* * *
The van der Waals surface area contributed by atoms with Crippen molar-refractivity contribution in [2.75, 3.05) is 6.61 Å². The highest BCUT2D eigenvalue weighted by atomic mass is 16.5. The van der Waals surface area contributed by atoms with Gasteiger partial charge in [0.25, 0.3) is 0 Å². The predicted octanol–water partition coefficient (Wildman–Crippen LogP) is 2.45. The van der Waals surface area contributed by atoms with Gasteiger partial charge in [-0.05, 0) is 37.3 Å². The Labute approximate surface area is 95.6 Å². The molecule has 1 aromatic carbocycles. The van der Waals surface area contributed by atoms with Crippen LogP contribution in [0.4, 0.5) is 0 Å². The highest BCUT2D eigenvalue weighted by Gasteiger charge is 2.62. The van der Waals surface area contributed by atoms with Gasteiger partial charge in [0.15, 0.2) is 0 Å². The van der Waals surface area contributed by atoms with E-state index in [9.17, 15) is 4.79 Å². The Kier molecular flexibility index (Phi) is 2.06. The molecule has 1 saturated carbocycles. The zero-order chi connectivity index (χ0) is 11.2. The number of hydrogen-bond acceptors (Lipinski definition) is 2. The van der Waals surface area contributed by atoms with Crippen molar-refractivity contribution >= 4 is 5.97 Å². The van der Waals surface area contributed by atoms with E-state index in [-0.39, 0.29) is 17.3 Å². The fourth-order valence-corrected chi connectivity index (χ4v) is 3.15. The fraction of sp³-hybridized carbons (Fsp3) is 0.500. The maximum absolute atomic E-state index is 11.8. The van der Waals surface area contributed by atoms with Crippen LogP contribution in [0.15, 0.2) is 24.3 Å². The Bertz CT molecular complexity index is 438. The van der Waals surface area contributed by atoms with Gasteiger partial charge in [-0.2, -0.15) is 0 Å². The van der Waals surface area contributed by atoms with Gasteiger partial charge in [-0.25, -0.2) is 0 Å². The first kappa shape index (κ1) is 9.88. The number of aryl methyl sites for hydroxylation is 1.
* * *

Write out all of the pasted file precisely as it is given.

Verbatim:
The van der Waals surface area contributed by atoms with Crippen molar-refractivity contribution in [2.75, 3.05) is 6.61 Å². The highest BCUT2D eigenvalue weighted by atomic mass is 16.5. The van der Waals surface area contributed by atoms with Gasteiger partial charge in [0.25, 0.3) is 0 Å². The predicted octanol–water partition coefficient (Wildman–Crippen LogP) is 2.45. The van der Waals surface area contributed by atoms with Gasteiger partial charge in [-0.05, 0) is 37.3 Å². The Labute approximate surface area is 95.6 Å². The molecule has 1 aromatic carbocycles. The van der Waals surface area contributed by atoms with Crippen LogP contribution in [0.4, 0.5) is 0 Å². The highest BCUT2D eigenvalue weighted by Gasteiger charge is 2.62. The van der Waals surface area contributed by atoms with Gasteiger partial charge in [0.15, 0.2) is 0 Å². The van der Waals surface area contributed by atoms with E-state index in [9.17, 15) is 4.79 Å². The Kier molecular flexibility index (Phi) is 2.06. The molecule has 1 saturated carbocycles. The zero-order chi connectivity index (χ0) is 11.2. The number of hydrogen-bond acceptors (Lipinski definition) is 2. The van der Waals surface area contributed by atoms with Crippen molar-refractivity contribution >= 4 is 5.97 Å². The van der Waals surface area contributed by atoms with E-state index in [-0.39, 0.29) is 17.3 Å². The fourth-order valence-corrected chi connectivity index (χ4v) is 3.15. The fraction of sp³-hybridized carbons (Fsp3) is 0.500. The maximum absolute atomic E-state index is 11.8. The van der Waals surface area contributed by atoms with Crippen LogP contribution in [0.15, 0.2) is 24.3 Å². The Bertz CT molecular complexity index is 438. The van der Waals surface area contributed by atoms with Gasteiger partial charge in [-0.2, -0.15) is 0 Å². The van der Waals surface area contributed by atoms with Gasteiger partial charge in [-0.25, -0.2) is 0 Å². The first kappa shape index (κ1) is 9.88. The number of aryl methyl sites for hydroxylation is 1.